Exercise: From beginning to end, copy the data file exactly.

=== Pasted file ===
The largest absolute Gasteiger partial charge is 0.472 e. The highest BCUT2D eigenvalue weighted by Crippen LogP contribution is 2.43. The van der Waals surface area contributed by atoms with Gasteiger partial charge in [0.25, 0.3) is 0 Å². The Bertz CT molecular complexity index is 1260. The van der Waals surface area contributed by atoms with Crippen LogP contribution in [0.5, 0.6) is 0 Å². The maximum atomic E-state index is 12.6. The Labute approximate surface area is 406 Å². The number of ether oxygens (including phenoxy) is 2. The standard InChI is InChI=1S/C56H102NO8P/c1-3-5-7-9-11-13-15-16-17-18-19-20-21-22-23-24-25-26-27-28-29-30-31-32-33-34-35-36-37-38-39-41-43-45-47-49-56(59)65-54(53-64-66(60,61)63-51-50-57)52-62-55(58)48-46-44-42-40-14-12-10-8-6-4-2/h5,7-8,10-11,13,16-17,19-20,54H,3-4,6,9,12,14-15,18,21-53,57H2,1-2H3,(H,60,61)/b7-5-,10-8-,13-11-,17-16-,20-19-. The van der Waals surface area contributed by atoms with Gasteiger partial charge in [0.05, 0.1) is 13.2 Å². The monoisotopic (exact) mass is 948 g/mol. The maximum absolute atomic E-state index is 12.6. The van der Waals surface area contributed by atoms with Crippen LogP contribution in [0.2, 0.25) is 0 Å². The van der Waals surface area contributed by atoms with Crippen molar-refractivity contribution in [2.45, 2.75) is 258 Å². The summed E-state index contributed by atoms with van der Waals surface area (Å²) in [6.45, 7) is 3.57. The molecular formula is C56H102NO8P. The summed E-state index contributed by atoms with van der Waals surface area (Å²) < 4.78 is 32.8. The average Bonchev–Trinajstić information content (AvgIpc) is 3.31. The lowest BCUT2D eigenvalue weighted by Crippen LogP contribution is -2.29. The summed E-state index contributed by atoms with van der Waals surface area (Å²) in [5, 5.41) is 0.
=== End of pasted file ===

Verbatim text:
The largest absolute Gasteiger partial charge is 0.472 e. The highest BCUT2D eigenvalue weighted by Crippen LogP contribution is 2.43. The van der Waals surface area contributed by atoms with Gasteiger partial charge in [0.25, 0.3) is 0 Å². The Bertz CT molecular complexity index is 1260. The van der Waals surface area contributed by atoms with Crippen LogP contribution in [0.5, 0.6) is 0 Å². The maximum atomic E-state index is 12.6. The Labute approximate surface area is 406 Å². The number of ether oxygens (including phenoxy) is 2. The standard InChI is InChI=1S/C56H102NO8P/c1-3-5-7-9-11-13-15-16-17-18-19-20-21-22-23-24-25-26-27-28-29-30-31-32-33-34-35-36-37-38-39-41-43-45-47-49-56(59)65-54(53-64-66(60,61)63-51-50-57)52-62-55(58)48-46-44-42-40-14-12-10-8-6-4-2/h5,7-8,10-11,13,16-17,19-20,54H,3-4,6,9,12,14-15,18,21-53,57H2,1-2H3,(H,60,61)/b7-5-,10-8-,13-11-,17-16-,20-19-. The van der Waals surface area contributed by atoms with Gasteiger partial charge in [0.05, 0.1) is 13.2 Å². The monoisotopic (exact) mass is 948 g/mol. The maximum absolute atomic E-state index is 12.6. The van der Waals surface area contributed by atoms with Crippen LogP contribution in [0.2, 0.25) is 0 Å². The van der Waals surface area contributed by atoms with Crippen molar-refractivity contribution in [2.45, 2.75) is 258 Å². The summed E-state index contributed by atoms with van der Waals surface area (Å²) in [6.45, 7) is 3.57. The molecular formula is C56H102NO8P. The summed E-state index contributed by atoms with van der Waals surface area (Å²) < 4.78 is 32.8. The average Bonchev–Trinajstić information content (AvgIpc) is 3.31. The lowest BCUT2D eigenvalue weighted by Crippen LogP contribution is -2.29. The summed E-state index contributed by atoms with van der Waals surface area (Å²) in [5, 5.41) is 0.